Cahoon Wins Brown Service Leadership Award

One question changed Arkansas Tech University student Jenna Cahoon’s perspective on college and life.

Cahoon took it to heart when, during a sociology class, Dr. Sean Huss asked, “Why, as college students, aren’t you doing more to help others?”

Without a good answer, Cahoon set about serving as a change agent. She is a founding member and has served as chairperson of Because We Can, a registered student organization that has one purpose: to help others through service.

“It clicked in my head,” said Cahoon. “Why am I waiting? Why do students have this idea that we come to college to get a degree, and then we can make a difference later? There are so many opportunities in the here and now to help others. If you have the means to help someone, there’s no reason that person shouldn’t be helped.”

That spirit of selfless volunteer service to others earned Cahoon the 2016 Jill Lestage Brown Service Leadership Award. She was announced as the recipient during a reception at Lake Point Conference Center in Russellville on Tuesday, April 26.

Cahoon, who is from Yellville, will receive the award during Arkansas Tech spring commencement ceremonies at Tucker Coliseum on Saturday, May 7.

That fateful question might have awakened the desire to serve others in Cahoon, but the seed was planted in her mind much earlier.

“Initially it came from my parents,” said Cahoon. “My mom always taught us that if you have more than you need, give back and pay it forward. Her and my dad are big believers in that. Then I had professors who instilled that in students, and to me it was rare to hear that. They told us to make a difference now. You don’t have to wait until after you graduate. I also had high school teachers who did that, so I was fortunate to hear that message in every person that I looked up to.”

Since Because We Can started in December 2014, it has coordinated a toy drive for foster children in Pope and Yell counties and coordinated multiple food drives to benefit River Valley Food 4 Kids.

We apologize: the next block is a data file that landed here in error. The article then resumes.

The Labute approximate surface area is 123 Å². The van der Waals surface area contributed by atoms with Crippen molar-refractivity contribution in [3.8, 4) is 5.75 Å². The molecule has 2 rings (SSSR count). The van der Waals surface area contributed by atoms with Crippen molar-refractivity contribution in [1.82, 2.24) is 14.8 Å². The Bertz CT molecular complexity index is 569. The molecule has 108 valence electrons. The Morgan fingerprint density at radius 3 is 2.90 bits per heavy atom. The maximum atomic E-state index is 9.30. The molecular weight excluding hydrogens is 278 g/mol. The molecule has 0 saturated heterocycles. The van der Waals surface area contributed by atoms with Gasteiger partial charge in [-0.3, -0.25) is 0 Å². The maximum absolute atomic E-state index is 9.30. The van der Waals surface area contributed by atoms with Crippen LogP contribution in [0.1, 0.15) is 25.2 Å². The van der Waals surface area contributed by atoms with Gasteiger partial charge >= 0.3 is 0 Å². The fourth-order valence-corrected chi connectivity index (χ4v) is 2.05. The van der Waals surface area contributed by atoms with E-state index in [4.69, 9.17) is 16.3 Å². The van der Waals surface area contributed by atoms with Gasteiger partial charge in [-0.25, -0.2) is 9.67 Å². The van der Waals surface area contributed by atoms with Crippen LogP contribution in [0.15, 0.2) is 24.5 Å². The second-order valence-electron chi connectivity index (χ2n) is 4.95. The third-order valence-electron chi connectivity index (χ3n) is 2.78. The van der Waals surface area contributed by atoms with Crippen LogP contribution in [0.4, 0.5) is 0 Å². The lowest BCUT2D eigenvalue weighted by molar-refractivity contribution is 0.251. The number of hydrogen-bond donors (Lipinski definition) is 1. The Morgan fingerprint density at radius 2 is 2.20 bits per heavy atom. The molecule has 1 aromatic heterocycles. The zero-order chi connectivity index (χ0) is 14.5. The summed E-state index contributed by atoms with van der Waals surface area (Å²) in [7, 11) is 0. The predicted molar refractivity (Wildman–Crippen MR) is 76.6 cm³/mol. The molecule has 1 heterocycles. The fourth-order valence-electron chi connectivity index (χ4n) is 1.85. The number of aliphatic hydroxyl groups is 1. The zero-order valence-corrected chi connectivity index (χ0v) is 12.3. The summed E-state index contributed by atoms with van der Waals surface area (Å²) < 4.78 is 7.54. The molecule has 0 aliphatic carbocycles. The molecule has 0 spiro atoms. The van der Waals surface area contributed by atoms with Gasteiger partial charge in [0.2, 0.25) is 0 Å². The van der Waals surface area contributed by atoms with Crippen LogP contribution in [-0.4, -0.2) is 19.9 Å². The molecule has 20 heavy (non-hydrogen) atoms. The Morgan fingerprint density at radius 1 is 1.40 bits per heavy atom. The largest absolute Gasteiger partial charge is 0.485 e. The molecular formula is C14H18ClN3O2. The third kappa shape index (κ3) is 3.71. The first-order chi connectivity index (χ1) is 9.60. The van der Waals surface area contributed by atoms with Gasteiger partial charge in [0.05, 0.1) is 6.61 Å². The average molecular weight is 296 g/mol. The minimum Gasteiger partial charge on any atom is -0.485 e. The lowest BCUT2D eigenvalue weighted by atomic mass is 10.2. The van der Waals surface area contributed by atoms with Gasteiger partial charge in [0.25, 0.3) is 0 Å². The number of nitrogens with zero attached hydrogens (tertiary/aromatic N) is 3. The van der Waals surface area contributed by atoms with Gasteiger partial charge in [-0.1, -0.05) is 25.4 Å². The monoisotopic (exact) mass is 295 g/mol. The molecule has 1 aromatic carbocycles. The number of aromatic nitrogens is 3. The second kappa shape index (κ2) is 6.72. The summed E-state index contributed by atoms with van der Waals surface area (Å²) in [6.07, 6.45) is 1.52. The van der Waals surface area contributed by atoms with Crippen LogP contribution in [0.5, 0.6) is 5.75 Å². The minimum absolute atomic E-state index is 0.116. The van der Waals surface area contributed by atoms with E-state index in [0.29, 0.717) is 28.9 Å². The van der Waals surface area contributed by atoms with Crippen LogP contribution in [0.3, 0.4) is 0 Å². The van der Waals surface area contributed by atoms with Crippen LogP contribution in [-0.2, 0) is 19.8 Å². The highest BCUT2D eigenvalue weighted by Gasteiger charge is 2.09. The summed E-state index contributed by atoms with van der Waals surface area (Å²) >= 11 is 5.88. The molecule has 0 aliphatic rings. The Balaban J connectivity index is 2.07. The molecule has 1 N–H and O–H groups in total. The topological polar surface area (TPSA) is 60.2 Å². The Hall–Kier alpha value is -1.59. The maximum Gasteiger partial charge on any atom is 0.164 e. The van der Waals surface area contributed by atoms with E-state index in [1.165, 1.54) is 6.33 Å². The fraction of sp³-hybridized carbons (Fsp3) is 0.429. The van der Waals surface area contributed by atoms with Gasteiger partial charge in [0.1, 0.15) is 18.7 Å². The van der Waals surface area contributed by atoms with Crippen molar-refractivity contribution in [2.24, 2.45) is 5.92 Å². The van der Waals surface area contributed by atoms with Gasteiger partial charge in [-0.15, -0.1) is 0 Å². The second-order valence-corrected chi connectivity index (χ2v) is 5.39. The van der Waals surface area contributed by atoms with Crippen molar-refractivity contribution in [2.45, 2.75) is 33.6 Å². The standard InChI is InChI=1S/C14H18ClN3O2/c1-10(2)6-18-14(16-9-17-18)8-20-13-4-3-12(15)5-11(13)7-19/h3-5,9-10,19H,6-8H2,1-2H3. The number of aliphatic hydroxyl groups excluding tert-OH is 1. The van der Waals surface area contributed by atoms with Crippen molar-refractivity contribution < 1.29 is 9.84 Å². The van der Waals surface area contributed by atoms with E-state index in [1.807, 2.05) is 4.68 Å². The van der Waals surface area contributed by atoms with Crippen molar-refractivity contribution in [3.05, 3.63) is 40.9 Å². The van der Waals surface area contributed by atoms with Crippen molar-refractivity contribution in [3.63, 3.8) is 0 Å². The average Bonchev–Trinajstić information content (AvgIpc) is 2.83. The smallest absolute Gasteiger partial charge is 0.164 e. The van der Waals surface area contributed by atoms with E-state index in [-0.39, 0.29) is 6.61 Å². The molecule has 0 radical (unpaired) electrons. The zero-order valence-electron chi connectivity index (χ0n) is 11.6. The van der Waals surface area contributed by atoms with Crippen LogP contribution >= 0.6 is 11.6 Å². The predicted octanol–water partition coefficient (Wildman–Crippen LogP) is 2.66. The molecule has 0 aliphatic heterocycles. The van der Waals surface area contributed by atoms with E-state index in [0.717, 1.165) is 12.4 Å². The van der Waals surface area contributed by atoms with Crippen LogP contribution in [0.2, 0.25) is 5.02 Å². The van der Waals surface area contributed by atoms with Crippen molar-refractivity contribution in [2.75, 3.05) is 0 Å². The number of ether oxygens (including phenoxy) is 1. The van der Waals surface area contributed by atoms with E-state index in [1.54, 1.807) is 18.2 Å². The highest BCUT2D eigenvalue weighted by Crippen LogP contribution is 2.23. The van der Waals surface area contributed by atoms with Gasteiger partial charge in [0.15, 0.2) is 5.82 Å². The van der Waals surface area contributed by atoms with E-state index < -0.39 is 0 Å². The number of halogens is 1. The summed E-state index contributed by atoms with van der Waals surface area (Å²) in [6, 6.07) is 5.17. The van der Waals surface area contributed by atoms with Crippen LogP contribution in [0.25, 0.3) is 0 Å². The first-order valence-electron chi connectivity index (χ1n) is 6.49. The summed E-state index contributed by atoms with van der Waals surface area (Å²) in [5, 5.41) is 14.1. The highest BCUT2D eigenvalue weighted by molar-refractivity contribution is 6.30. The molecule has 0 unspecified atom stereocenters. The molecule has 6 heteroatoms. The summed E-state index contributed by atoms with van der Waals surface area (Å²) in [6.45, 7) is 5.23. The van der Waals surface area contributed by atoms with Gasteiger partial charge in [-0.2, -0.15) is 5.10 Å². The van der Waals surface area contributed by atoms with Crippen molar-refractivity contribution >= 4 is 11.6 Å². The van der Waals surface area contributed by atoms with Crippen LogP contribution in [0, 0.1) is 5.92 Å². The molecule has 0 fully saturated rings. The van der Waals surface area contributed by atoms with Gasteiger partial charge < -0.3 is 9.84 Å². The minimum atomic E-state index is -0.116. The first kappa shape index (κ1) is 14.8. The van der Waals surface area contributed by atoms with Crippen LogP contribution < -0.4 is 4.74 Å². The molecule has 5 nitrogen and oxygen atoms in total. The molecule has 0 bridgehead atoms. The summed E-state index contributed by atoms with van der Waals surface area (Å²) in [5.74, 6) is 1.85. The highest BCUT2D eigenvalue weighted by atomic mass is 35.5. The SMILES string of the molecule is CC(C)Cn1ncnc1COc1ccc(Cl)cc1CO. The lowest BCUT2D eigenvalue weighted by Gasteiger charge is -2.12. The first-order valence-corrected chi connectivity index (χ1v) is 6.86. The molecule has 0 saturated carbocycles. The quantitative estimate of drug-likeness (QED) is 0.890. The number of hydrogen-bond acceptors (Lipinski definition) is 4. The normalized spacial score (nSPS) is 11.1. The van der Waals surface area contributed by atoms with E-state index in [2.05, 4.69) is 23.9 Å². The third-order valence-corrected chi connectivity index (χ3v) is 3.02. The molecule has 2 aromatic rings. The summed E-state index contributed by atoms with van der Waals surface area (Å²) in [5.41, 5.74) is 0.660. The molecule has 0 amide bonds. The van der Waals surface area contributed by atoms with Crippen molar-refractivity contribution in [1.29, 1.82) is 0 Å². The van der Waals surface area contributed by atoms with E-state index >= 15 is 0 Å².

It all started with a shared vision between Cahoon, fellow students Kendall Tubb and Matthew Freeman and faculty members Huss and Dr. James Stobaugh.

“I never thought I would be a part of creating a student organization,” said Cahoon. “I wasn’t really involved until that moment. Then, all of a sudden, I was. Kendall, Matt and I all had the same idea at once, and we had each other for support. Because We Can has turned into something amazing, I feel. It is an organization based solely upon providing service to others. I’m so proud of it…we started with three members and now we have more than 100.

“I really couldn’t have done this without Kendall and Matt,” continued Cahoon. “Matt was a go-getter. Kendall has been with me every step of the way this year. She used to be so introverted, but she found this character that she gets into that she uses to inspire and empower others. She is genius smart. I want to get to know people and hear their story. Kendall is more functional in terms of how we can be most efficient. We balance each other really well, and we’re best friends. Without one or the other, it would not have been possible.”

Because We Can also brought The Campus Kitchens Project to Arkansas Tech. In association with university food service provider Chartwells, Because We Can members recover food from Chambers Cafeteria and deliver it to local service organizations. Because We Can has provided more than 5,000 pounds of food to those in need in the Arkansas River Valley during the spring 2016 semester.

The power of what Because We Can was doing hit home for Cahoon when she had an opportunity to serve some of the food to her neighbors in need.

“Plenty of them were hugging us when we were leaving,” said Cahoon. “They asked if the food was from us and if they could hug us, and of course they could. Nothing is separating me from them. No one wants to be in poverty and food insecure. We have to stop looking at it from the perspective of what they did to end up in that situation. Instead, we should look at it as how we can help. That takes away the barrier between the people I am helping and me. They are me. They just need a hand up in this instance.”

Cahoon has a 3.75 grade point average as a psychology and sociology major. She will graduate from Arkansas Tech on Saturday, May 7. Her future plans include attending graduate school to become a licensed social worker. She hopes to engage in community relations work and wants to assist juvenile offenders.

“If anything, I hope this award shows others that she did that and so can I,” said Cahoon. “I’m fortunate enough to be in a position to help people, and I think that’s amazing. I want other people to have that feeling, too.”